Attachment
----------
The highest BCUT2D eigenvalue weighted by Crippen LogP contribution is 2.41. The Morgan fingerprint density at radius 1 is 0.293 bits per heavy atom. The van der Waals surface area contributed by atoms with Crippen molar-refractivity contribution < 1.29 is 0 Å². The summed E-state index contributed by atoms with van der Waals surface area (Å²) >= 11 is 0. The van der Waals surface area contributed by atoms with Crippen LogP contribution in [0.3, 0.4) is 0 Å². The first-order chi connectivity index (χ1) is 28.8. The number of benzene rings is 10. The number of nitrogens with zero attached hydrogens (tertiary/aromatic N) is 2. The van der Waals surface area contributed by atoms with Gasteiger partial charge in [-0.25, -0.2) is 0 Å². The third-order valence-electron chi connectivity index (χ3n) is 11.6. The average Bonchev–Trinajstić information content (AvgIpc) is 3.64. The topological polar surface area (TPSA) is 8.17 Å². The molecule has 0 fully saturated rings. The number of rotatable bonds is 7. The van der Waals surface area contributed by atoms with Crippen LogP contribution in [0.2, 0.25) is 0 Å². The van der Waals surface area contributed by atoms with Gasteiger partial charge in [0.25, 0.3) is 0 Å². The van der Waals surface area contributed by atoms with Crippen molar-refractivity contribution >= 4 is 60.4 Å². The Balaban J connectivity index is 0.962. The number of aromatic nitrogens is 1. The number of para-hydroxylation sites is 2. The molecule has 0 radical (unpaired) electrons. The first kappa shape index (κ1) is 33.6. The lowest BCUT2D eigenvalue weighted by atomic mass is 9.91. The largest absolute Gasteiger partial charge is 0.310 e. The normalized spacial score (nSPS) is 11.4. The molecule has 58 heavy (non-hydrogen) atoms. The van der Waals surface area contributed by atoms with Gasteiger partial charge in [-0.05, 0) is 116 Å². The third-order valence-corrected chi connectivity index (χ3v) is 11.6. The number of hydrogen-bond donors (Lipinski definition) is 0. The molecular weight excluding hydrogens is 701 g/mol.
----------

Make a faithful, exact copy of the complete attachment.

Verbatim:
The highest BCUT2D eigenvalue weighted by Crippen LogP contribution is 2.41. The Morgan fingerprint density at radius 1 is 0.293 bits per heavy atom. The van der Waals surface area contributed by atoms with Crippen molar-refractivity contribution < 1.29 is 0 Å². The summed E-state index contributed by atoms with van der Waals surface area (Å²) >= 11 is 0. The van der Waals surface area contributed by atoms with Crippen LogP contribution in [0.3, 0.4) is 0 Å². The first-order chi connectivity index (χ1) is 28.8. The number of benzene rings is 10. The number of nitrogens with zero attached hydrogens (tertiary/aromatic N) is 2. The van der Waals surface area contributed by atoms with Gasteiger partial charge in [-0.25, -0.2) is 0 Å². The third-order valence-electron chi connectivity index (χ3n) is 11.6. The average Bonchev–Trinajstić information content (AvgIpc) is 3.64. The topological polar surface area (TPSA) is 8.17 Å². The molecule has 0 fully saturated rings. The number of rotatable bonds is 7. The van der Waals surface area contributed by atoms with Crippen LogP contribution in [0.2, 0.25) is 0 Å². The van der Waals surface area contributed by atoms with Gasteiger partial charge in [0.25, 0.3) is 0 Å². The van der Waals surface area contributed by atoms with Crippen molar-refractivity contribution >= 4 is 60.4 Å². The Balaban J connectivity index is 0.962. The number of aromatic nitrogens is 1. The number of para-hydroxylation sites is 2. The molecule has 0 radical (unpaired) electrons. The first kappa shape index (κ1) is 33.6. The lowest BCUT2D eigenvalue weighted by atomic mass is 9.91. The largest absolute Gasteiger partial charge is 0.310 e. The normalized spacial score (nSPS) is 11.4. The molecule has 58 heavy (non-hydrogen) atoms. The van der Waals surface area contributed by atoms with Gasteiger partial charge in [-0.05, 0) is 116 Å². The third-order valence-corrected chi connectivity index (χ3v) is 11.6. The number of hydrogen-bond donors (Lipinski definition) is 0. The molecular weight excluding hydrogens is 701 g/mol.